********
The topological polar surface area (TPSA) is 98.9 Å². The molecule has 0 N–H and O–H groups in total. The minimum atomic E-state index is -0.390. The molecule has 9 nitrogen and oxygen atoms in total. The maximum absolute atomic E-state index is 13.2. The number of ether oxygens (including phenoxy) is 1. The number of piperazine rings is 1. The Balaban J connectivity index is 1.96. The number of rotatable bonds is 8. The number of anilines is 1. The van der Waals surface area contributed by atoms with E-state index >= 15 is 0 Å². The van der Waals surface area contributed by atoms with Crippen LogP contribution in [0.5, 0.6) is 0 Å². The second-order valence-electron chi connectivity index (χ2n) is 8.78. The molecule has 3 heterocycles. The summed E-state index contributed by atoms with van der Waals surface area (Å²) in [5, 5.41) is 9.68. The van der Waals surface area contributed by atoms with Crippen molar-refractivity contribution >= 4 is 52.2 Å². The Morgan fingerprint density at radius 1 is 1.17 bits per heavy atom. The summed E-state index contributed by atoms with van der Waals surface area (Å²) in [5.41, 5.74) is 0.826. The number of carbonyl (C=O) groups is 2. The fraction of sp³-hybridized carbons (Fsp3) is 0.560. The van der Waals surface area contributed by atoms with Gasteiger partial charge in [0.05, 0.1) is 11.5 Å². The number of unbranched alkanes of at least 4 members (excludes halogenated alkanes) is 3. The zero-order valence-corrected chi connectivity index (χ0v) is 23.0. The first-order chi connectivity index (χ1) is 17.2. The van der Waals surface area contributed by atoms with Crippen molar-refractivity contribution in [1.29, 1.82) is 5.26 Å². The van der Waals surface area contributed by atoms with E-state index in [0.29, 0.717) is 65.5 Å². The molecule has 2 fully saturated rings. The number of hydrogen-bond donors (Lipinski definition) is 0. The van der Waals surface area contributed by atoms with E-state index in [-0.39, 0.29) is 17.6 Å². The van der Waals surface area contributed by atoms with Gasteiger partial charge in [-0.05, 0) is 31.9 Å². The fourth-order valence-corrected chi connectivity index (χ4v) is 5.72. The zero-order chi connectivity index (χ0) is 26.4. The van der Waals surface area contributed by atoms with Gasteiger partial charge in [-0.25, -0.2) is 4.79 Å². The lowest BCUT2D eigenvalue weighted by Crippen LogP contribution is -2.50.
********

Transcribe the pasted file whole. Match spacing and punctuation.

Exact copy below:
The topological polar surface area (TPSA) is 98.9 Å². The molecule has 0 N–H and O–H groups in total. The minimum atomic E-state index is -0.390. The molecule has 9 nitrogen and oxygen atoms in total. The maximum absolute atomic E-state index is 13.2. The number of ether oxygens (including phenoxy) is 1. The number of piperazine rings is 1. The Balaban J connectivity index is 1.96. The number of rotatable bonds is 8. The number of anilines is 1. The van der Waals surface area contributed by atoms with E-state index >= 15 is 0 Å². The van der Waals surface area contributed by atoms with Crippen LogP contribution in [0.5, 0.6) is 0 Å². The second-order valence-electron chi connectivity index (χ2n) is 8.78. The molecule has 3 heterocycles. The summed E-state index contributed by atoms with van der Waals surface area (Å²) in [5, 5.41) is 9.68. The van der Waals surface area contributed by atoms with Crippen molar-refractivity contribution >= 4 is 52.2 Å². The Morgan fingerprint density at radius 1 is 1.17 bits per heavy atom. The summed E-state index contributed by atoms with van der Waals surface area (Å²) in [5.41, 5.74) is 0.826. The number of carbonyl (C=O) groups is 2. The fraction of sp³-hybridized carbons (Fsp3) is 0.560. The van der Waals surface area contributed by atoms with Gasteiger partial charge in [0.05, 0.1) is 11.5 Å². The number of unbranched alkanes of at least 4 members (excludes halogenated alkanes) is 3. The zero-order valence-corrected chi connectivity index (χ0v) is 23.0. The first-order chi connectivity index (χ1) is 17.2. The van der Waals surface area contributed by atoms with Crippen molar-refractivity contribution in [1.29, 1.82) is 5.26 Å². The van der Waals surface area contributed by atoms with E-state index in [0.29, 0.717) is 65.5 Å². The molecule has 2 fully saturated rings. The number of hydrogen-bond donors (Lipinski definition) is 0. The van der Waals surface area contributed by atoms with E-state index in [-0.39, 0.29) is 17.6 Å². The van der Waals surface area contributed by atoms with Gasteiger partial charge in [-0.05, 0) is 31.9 Å². The fourth-order valence-corrected chi connectivity index (χ4v) is 5.72. The zero-order chi connectivity index (χ0) is 26.4. The van der Waals surface area contributed by atoms with Gasteiger partial charge in [-0.25, -0.2) is 4.79 Å². The lowest BCUT2D eigenvalue weighted by Crippen LogP contribution is -2.50.